A few pages into it is a full page ad for the city of Atlanta, with the headline "we're out to show you a good time." The text of the ad, which was placed by the Atlanta Convention and Visitors Bureau, invites travelers to "visit a city that embraces diversity - where openly gay and lesbian elected officials serve as leaders, where corporations offer domestic partner benefits and where couples walk hand-in-hand in gay friendly neighborhoods."
I couldn't help but think about ice skating in hell on the day the Indianapolis Convention and Visitors Bureau (who actually are very cool people) placed such an ad.
So, with we GLBT advocates claiming that gay-friendliness is good for the economy ( and vice versa; that is GLBT antipathy is bad for the economy), I wondered what the economic situation was in an obviously gay-friendly city.
I did a little Google research and came up with some interesting facts and statistics about Atlanta:
- The greater Atlanta area, which recorded 53,750 single-family housing permits in 2004, led the nation in housing activity for the 13th consecutive year beginning in 1991.
- In a March 2004 Inc Magazine article by Joel Kotkin entitled "Top 25 Cities for Doing Business in America", Atlanta was ranked #1 in the nation among large metro areas as a place to do business.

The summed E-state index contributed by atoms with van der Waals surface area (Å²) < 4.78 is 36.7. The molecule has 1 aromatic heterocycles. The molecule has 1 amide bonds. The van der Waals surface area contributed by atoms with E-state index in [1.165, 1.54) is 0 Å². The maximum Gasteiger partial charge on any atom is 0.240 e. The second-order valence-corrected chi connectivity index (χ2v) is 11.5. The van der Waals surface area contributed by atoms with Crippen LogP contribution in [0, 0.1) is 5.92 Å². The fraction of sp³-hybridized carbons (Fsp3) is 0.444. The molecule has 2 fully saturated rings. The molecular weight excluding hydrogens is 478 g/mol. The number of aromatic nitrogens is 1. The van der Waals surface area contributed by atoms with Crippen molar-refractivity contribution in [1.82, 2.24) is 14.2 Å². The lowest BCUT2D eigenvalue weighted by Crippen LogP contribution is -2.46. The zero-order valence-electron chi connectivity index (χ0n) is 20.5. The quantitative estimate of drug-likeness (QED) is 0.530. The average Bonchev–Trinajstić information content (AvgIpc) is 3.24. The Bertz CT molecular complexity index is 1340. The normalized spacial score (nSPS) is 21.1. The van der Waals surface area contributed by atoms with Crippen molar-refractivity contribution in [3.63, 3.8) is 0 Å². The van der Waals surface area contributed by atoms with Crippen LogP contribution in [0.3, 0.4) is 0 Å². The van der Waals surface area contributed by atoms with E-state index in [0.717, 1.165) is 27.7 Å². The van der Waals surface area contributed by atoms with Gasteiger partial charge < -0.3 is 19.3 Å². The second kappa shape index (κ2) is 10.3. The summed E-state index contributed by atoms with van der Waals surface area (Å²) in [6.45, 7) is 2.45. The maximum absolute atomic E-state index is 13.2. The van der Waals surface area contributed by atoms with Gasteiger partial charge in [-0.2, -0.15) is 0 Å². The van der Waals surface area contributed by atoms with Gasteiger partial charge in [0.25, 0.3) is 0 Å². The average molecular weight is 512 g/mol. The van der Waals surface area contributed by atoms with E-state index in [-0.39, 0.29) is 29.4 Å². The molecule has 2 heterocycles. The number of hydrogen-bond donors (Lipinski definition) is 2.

- Atlanta was rated #1 by Black Enterprise magazine in their June, 2004 "Top Cities for Black Americans" ranking.
- Inc. Magazine in 2004 declared Atlanta the #1 city of the top 25 major metros for growing your business.
- Atlanta was named the "nation's hottest city" by Expansion Management Magazine.
- Of 361 metropolitan areas studied by POLICOM, a company that specializes in analyzing local and state economies, Atlanta was ranked #2.
Is it possible to prove a connection between an ad in a gay magazine and Atlanta's economic strength? Of course not. Is it possible to absolutely prove that recent backwards trends in Indianapolis' and Indiana's treatment of GLBT folks have contributed to "brain drain" and some of the other negative economic factors that have plagued us? No.
But it makes for a pretty compelling argument if you ask me, and the facts are what they are.